The Uniform Hazardous Waste Manifest is the key to the cradle-to-grave management system (Figure 11.10.3). Using the manifest, generators and regulators can track the movement of hazardous waste from the point of generation to the point of ultimate treatment, storage, or disposal (TSD).
The HSWA requires manifests to certify that generators have programs in place to reduce waste volume and tox-icity to the degree the generator determines economically practicable. In addition, the treatment, storage, or disposal method chosen by the generator must be the best method currently available to minimize risks to human health and the environment.
Generators must prepare manifests properly since they are responsible for the production and ultimate disposition of hazardous wastes. Some common mistakes found on manifests are (Turner 1992):
Omission of the 24-hr emergency response telephone number. As of December 31, 1990, the DOT required inclusion of a 24-hr telephone number for use if an incident should occur during transportation. Shippers and carriers should look closely at this section to ensure its proper completion. Omission of the manifest document number. Many generators use this control number to indicate the number of shipments made during a specified period. Others use it to indicate shipments from a specific section of their facility.
Misunderstanding of the generator name and mailing address. The address listed should be the location managing the return manifest form. The 12-digit EPA identification number is site specific in that it is assigned to the physical location where the hazardous waste is generated.
Improper entry of shipping name, hazard class or UN/NA numbers. 49 CFR Sec. 172.202 specifies the proper order for entering a basic description on a shipping document. The technical or chemical group names may be entered in parentheses between the proper shipping name and hazard class.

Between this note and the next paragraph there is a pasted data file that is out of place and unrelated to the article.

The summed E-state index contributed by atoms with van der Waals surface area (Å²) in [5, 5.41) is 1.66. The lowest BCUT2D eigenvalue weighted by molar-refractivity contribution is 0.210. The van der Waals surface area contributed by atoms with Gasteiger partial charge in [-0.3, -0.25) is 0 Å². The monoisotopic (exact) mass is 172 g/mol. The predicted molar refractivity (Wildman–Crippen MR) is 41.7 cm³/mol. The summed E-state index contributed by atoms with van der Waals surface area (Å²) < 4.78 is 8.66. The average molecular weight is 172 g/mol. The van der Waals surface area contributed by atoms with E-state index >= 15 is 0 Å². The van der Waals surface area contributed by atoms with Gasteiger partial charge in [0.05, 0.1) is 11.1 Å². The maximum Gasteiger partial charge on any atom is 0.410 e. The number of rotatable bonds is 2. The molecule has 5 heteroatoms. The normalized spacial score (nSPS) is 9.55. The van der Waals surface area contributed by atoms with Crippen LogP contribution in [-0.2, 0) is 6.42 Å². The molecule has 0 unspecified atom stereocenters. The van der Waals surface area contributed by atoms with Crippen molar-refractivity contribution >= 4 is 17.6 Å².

The manifest is part of a controlled tracking system. Each time waste is transferred from a transporter to a designated facility or to another transporter, the manifest must be signed to acknowledge receipt of the waste. A copy of the manifest is retained by each link in the transportation chain. Once the waste is delivered to the designated facility, the owner or operator of the facility must send a copy of the manifest back to the generator. This system ensures that the generator has documentation that the hazardous waste has reached its destination.
The multiple-copy manifest is initially completed and signed by the hazardous waste generator. The generator retains Part 6 of the manifest, sends Part 5 to the EPA or the appropriate state agency, and provides the remainder to the transporter. The transporter retains Part 4 of the manifest and gives the remaining parts to the TSD facility upon arrival. The TSD facility retains Part 3 and sends Parts 1 and 2 to the generator and the regulatory agency, or agencies, respectively. Throughout this transition, the hazardous waste shipment is gener-
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